State Laws on Presidential Electors

November 2016

SUMMARY: STATE LAWS REGARDING PRESIDENTIAL ELECTORS

This document provides a summary of the laws in each state relevant to the certification of presidential electors and the meeting of those electors to cast votes for the President and Vice President. In most states, the selection/nomination of presidential electors takes place at meetings or conventions of the political parties held in each state during a Presidential election year. Generally, the process and procedures for selecting presidential electors is based on the particular bylaws, rules, regulations, etc. of the various political parties in each state. This document references the state laws directing the political parties to certify the names of the presidential electors to the Secretary of State or other chief election officials following their selection. Note that while not covered in this document, independent presidential candidates, and presidential candidates representing certain political organizations, who gain ballot access by petition, as well as presidential write-in candidates who file a declaration or statement of write-in candidacy (where applicable) also designate presidential electors. State laws generally require that these candidates include the names of the electors when they file the petition, declaration, etc. with the appropriate state election official. 

The United States Constitution and federal statutes provide the basic requirements for voting by the presidential electors (see links below for additional information on these laws). State laws reflect these requirements and generally vary with regard to whether/how additional procedures are covered. For example, while most states address the issue of a vacancy among electors, the process for filling a vacancy may vary among states. Also, while 29 states and Washington DC require that presidential electors cast their vote for the presidential candidate for the party they were selected to represent, the specific requirements and procedures vary. For example, some laws simply state that electors must vote for the candidate of the party they represent, while others require electors sign an oath or a pledge. Also, some states specify what happens if an elector violates the requirement, for example in some states this is treated as a vacancy which is filled accordingly. A few states also provide criminal penalties if an elector violates the requirement.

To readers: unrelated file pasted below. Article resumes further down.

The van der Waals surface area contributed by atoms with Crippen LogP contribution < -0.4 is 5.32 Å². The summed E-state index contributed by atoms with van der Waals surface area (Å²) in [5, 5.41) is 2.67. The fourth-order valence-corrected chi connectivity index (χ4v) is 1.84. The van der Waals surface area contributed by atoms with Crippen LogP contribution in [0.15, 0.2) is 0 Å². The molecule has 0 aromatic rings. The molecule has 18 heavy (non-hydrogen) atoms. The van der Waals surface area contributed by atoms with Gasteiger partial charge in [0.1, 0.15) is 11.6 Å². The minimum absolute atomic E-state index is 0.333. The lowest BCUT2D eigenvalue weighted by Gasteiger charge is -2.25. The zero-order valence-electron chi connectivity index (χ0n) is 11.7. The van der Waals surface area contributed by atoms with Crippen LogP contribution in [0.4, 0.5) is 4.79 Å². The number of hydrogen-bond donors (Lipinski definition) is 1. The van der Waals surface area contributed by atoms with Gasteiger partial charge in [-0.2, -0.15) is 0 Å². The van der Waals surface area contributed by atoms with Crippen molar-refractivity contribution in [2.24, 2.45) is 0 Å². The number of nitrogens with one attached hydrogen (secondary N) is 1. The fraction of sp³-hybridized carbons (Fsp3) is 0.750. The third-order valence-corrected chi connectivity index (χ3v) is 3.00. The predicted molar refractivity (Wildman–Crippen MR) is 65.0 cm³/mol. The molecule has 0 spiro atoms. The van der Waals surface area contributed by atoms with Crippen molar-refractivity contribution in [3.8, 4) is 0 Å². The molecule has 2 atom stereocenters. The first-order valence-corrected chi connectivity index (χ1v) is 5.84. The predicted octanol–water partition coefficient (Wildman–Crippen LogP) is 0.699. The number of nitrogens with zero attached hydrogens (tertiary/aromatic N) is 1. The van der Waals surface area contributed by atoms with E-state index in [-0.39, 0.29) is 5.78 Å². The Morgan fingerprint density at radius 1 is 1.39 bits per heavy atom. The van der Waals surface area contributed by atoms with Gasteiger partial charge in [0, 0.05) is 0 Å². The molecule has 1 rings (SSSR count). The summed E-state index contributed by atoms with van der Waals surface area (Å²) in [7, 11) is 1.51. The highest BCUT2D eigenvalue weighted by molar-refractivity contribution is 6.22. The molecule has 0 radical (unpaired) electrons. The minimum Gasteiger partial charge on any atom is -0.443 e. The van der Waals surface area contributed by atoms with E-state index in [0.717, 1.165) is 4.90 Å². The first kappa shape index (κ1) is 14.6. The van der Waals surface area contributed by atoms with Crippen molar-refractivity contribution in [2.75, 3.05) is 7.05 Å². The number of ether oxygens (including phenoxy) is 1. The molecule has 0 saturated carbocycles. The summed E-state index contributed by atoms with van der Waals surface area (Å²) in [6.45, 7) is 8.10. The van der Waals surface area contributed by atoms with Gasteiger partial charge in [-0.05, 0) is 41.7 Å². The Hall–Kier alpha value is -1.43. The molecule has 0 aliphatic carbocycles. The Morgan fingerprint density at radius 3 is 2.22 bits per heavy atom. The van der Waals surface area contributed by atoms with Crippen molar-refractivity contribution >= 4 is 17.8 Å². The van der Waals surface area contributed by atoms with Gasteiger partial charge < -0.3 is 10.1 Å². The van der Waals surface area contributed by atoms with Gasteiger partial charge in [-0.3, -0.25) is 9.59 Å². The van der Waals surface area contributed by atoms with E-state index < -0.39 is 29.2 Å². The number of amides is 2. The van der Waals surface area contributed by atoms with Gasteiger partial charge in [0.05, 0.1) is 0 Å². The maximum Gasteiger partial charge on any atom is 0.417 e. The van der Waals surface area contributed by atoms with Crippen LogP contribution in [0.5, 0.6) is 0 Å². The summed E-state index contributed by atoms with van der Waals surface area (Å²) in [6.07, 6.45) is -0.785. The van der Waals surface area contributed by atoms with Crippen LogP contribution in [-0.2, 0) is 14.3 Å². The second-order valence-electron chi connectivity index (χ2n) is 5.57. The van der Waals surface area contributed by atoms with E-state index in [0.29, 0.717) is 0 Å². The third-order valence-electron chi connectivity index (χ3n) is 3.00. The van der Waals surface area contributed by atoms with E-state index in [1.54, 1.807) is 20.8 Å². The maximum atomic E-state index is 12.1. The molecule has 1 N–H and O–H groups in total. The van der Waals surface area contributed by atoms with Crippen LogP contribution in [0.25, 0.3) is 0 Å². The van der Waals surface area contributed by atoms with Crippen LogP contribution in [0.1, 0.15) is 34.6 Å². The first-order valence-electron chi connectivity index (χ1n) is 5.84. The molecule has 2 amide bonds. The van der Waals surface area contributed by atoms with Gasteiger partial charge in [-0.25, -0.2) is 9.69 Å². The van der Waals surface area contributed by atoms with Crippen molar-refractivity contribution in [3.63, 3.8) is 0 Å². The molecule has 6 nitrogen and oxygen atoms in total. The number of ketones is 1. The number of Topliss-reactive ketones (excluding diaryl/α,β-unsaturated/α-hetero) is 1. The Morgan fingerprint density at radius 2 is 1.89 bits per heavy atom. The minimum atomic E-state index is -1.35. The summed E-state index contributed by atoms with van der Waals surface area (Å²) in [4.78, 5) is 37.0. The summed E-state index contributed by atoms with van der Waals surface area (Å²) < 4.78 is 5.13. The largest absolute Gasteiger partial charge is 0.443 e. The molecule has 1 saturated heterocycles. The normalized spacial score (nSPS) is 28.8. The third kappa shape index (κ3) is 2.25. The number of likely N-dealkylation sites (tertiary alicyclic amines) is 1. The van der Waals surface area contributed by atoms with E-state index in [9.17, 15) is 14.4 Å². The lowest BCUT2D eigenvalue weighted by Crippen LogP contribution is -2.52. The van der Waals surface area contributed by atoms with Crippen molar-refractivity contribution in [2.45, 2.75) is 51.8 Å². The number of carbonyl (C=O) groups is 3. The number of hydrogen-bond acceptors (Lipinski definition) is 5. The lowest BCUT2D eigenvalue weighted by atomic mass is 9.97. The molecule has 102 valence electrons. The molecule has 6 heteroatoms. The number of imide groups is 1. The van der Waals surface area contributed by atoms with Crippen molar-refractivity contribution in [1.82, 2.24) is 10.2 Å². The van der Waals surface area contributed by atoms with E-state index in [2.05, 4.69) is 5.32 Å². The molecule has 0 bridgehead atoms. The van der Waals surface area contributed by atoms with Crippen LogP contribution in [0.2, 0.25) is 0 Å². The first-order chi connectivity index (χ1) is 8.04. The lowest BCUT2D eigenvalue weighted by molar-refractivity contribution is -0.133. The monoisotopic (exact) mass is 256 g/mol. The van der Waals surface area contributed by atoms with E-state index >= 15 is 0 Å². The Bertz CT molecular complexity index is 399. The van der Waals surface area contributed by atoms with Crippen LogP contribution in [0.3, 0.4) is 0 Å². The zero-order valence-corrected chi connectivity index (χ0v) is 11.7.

Individuals with questions about political party procedures for selecting or nominating presidential electors, or state laws concerning the meeting of the presidential electors and casting of votes, should contact the relevant state political parties, or state election officials, as appropriate. 

Resources: 

National Conference of State Legislatures: (NCSL) 

The Electoral College 

National Archives and Records Administration: (NARA) 

About the Electors 

What is the Electoral College 

Federal Electoral College Provisions 

Electoral College FAQs